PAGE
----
Around Town

Strong Ties

The Providence Northern Model Railroad Club builds miniatures and community in Warwick


Providence Northern is a world of hills and forests, small towns and railroad depots, where trains ease across bridges and illuminate tunnels with their headlights. There are factories and cottages, gas pumps and traffic signals – and it all fits into the second story of an old grange in Warwick.

“We all like trains,” says John Breitmaier, a leading member of the Providence Northern Model Railroad Club. “Some people just want to run the trains. Others want to build them.”

True to its name, the club was founded in Providence in 1994. About 12 years ago, the club moved to this century-old social club in Warwick. Shortly after their move, though, neighborhood kids started an accidental fire, damaging the structure. This delayed construction of their new railroad by a year, but it also enabled Breitmaier and his fellow modelers to carefully design its layout.

The club is also a nonprofit organization and education center, and the public is welcome to stop in any Saturday from 10am to 4pm. Behind a heavy wood door, visitors enter a labyrinth of miniature landscapes and narrow walkways. The club claims 35 to 40 standing members, who use the elaborate digital system to navigate trains through simulated countryside and busy railyards.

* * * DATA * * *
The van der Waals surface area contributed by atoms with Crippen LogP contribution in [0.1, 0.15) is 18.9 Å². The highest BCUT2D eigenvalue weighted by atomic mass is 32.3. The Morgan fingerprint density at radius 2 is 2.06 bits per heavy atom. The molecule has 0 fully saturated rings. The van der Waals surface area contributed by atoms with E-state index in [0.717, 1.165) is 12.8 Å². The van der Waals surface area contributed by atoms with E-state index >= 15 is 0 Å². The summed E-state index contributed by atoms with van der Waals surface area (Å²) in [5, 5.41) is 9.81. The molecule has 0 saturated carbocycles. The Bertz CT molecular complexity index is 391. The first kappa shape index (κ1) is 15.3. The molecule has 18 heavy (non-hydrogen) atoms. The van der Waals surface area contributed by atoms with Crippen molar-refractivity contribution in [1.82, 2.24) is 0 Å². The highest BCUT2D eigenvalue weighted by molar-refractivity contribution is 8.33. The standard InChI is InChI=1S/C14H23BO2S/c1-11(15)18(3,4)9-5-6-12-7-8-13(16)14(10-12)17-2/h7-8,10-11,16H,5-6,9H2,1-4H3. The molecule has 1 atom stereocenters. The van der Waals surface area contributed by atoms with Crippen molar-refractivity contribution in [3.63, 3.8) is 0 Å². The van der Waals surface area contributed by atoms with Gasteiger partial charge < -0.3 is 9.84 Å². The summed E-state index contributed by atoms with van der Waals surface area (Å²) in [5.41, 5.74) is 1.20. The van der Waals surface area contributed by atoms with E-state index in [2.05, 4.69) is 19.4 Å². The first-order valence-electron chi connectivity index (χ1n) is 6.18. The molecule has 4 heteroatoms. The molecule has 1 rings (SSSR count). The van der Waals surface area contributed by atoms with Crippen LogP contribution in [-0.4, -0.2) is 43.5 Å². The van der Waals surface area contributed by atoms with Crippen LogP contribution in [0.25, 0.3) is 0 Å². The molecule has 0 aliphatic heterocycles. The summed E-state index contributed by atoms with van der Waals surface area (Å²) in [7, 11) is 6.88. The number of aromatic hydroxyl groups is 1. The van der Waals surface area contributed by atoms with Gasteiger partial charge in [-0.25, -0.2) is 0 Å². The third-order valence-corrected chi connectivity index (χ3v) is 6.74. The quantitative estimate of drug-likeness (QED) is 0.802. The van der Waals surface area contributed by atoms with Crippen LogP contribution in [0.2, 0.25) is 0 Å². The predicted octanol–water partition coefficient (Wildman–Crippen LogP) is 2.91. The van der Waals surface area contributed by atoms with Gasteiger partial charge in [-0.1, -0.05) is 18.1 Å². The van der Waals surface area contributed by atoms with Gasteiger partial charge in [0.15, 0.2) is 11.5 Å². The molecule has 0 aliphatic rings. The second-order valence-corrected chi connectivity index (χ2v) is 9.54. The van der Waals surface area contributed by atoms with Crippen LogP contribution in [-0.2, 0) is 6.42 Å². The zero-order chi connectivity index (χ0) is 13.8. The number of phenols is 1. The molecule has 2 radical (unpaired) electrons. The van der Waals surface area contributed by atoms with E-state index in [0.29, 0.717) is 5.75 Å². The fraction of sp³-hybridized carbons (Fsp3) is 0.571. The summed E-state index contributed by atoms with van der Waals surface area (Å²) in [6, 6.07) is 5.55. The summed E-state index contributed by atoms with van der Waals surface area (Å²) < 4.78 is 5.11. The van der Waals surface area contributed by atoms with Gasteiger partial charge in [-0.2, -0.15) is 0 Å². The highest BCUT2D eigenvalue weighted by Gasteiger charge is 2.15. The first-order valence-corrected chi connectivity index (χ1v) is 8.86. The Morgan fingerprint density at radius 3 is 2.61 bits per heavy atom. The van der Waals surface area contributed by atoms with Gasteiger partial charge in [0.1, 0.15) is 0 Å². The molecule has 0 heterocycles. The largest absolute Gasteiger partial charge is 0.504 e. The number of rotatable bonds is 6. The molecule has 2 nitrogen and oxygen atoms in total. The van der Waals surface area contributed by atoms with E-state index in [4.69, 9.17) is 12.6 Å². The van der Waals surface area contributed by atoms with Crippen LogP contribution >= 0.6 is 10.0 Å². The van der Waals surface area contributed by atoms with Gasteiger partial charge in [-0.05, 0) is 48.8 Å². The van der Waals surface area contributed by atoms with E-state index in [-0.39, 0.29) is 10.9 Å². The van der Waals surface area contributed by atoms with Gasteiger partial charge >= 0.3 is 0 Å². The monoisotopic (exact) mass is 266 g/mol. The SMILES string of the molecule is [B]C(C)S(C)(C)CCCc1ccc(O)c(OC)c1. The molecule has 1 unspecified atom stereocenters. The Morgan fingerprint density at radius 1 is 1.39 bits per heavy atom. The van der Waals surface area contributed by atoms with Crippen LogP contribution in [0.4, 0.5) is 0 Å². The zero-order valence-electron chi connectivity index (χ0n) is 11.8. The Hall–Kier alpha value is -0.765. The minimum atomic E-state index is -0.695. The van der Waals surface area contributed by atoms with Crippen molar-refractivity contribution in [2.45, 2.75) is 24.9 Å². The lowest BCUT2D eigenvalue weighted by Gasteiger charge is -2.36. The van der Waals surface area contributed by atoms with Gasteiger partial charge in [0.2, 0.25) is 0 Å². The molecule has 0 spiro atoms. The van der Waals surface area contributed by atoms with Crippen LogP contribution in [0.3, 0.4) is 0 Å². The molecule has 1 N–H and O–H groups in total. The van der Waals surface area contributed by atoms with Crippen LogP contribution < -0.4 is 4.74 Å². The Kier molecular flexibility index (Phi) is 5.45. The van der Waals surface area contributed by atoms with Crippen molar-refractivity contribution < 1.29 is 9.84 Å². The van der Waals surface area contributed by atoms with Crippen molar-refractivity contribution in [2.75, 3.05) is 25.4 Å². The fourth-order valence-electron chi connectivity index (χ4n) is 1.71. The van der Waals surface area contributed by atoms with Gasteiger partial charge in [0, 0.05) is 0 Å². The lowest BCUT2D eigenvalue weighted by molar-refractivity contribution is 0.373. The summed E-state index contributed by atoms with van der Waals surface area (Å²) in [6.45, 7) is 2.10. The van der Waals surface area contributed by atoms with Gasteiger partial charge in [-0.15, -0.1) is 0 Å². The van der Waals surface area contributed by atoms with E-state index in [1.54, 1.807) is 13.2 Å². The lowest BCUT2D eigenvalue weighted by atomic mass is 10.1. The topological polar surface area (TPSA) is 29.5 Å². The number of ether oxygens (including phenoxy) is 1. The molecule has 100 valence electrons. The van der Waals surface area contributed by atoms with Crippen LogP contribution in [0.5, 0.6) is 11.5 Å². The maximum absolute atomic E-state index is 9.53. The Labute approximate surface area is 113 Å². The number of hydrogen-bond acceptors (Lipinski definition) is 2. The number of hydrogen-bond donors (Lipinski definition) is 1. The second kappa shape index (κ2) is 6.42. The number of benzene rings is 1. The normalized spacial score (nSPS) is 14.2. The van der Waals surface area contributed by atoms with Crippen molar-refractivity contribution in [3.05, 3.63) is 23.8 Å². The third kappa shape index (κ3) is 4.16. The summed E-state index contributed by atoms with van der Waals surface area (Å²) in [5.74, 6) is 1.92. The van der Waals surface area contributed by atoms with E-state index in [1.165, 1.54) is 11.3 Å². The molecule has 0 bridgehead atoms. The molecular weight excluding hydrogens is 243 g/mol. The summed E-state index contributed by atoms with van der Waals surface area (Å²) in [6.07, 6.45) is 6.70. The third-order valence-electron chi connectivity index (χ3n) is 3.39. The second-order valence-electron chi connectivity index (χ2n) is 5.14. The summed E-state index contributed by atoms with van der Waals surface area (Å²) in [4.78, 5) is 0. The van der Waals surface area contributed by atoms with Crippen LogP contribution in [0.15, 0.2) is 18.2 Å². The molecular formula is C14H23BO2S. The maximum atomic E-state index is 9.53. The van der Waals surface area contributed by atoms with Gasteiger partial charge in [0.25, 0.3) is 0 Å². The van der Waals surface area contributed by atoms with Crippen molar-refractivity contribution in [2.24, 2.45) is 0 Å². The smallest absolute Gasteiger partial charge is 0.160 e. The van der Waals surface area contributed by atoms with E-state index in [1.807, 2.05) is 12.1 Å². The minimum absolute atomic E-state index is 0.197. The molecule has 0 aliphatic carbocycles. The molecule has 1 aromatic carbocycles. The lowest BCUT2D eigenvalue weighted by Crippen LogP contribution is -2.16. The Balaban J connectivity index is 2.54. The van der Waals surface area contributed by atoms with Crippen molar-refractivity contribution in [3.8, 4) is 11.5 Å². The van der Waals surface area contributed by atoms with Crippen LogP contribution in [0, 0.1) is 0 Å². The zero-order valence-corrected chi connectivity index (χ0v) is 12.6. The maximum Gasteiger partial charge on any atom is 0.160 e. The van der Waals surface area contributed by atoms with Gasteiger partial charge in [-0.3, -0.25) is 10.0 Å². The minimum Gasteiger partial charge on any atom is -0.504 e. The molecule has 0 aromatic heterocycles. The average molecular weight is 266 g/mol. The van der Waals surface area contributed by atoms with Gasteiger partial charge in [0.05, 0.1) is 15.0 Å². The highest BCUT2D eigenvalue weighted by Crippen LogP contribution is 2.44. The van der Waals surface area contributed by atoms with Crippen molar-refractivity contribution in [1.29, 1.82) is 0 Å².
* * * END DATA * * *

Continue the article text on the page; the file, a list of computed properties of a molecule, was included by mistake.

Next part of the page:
“It’s very diverse,” says Breitmaier of his fellow members. “We have guys with doctorates. We’ve got firemen. We’ve got truck drivers.”

And Breitmaier himself? He was a conductor for the actual railroad – for 40 years. He worked with passenger trains, organizing the cars and seeing to their cleaning and maintenance. As a child, Breitmaier assembled model trains with his father; later, he revived the pastime with his own children. For the club, he’s helped design the vivid scenery that makes the models so photorealistic.

Breitmaier is proud of the laidback communal atmosphere and the chance to simply tinker. “I’m definitely a better modeler now than when I started,” he says. “I didn’t know how to solder or wire electronics. We give everybody free range. You get your own key, you can come when you want to. If you want to be here at two in the morning, running trains, knock yourself out. I’ve heard at other clubs, you have to be a member for a year before you can even come in on your own. They don’t want you touching anything. Here, we do it all in fun.” Warwick